A snack by any other name: A brief history of marshmallows

Visit Zwaanendael Museum Nov. 30 for an ancient revival of marshmallows

By Alexander Rumm, historic site interpreter

What we know today as a marshmallow has a longer history than the average enjoyer of the sweet treat might know — one that completely changed how it is used and the ingredients that make it. But this fall, you can experience an ancient recipe brought back to life during a demonstration at the Zwaanendael Museum from 5-8 p.m. on Hospitality Night, Thursday, Nov. 30.

Marshmallow has been enjoyed around the world for over 4,000 years, with the earliest known recipe coming from Egypt, around 2000 B.C.E., and was not used as a tasty snack, but as medicine instead. The name “marshmallow” comes from a plant, the roots of which were used to make a syrup that could help treat coughs, aide in digestion and even soothe irritated skin.  This plant is native to Europe, Western Asia and North Africa and was commonly found in marshy areas, which led to its name “marsh mallow,” as well as the description of plant’s taste.

An image of a marsh mallow flower, which is a type of hibiscus.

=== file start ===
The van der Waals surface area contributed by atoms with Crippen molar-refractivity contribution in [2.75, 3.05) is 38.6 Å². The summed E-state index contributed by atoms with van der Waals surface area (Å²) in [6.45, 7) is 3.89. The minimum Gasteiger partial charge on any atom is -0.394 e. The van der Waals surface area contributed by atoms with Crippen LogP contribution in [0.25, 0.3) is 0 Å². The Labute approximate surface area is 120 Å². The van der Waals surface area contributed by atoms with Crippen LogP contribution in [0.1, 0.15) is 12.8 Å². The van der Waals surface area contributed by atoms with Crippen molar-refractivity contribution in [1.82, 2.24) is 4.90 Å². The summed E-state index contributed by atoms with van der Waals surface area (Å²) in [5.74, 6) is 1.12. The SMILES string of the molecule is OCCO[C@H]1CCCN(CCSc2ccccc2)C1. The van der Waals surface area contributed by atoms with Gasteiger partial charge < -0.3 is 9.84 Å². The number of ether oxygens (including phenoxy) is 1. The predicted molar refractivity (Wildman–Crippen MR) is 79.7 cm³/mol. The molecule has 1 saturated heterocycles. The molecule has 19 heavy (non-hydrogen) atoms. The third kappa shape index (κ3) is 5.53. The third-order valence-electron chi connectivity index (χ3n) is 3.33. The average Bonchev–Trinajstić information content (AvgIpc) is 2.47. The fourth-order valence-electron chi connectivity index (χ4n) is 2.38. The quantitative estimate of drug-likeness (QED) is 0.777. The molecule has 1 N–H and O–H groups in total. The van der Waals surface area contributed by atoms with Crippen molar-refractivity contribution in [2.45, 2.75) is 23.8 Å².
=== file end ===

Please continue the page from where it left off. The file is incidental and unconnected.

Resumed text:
Althaea officinalis, Malvaceae, Common marsh mallow flower. Wikipedia image.

It wasn’t until relatively recently that the treat we call marshmallow — found in favorites from s’mores to rice krispie treats and even in breakfast cereals — came into existence. 

During the 1800s, marshmallow lozenges (as they were known at the time) became gelatin-based, ultimately eliminating the use of the plant that its name is derived from. Marshmallow gained popularity as a candy in the 1920s when a Girl Scout publication released several snack ideas with this new-fangled confection. Specifically, they encouraged using marshmallow with hot chocolate, since it did not melt away. This modern version of the marshmallow is what the public now knows and loves in many of today’s treats, even though today’s marshmallows are almost alien compared to the marshmallow made thousands of years ago.

Join the staff at Zwaanendael Nov. 30 for a demonstration of an ancient marshmallow recipe — complete with real marshmallow root — that is sure to tickle your taste buds!

Zwaanendael Museum is located at 102 Kings Highway in Lewes. For more information, email zmuseum@delaware.gov or call 302-645-1148.

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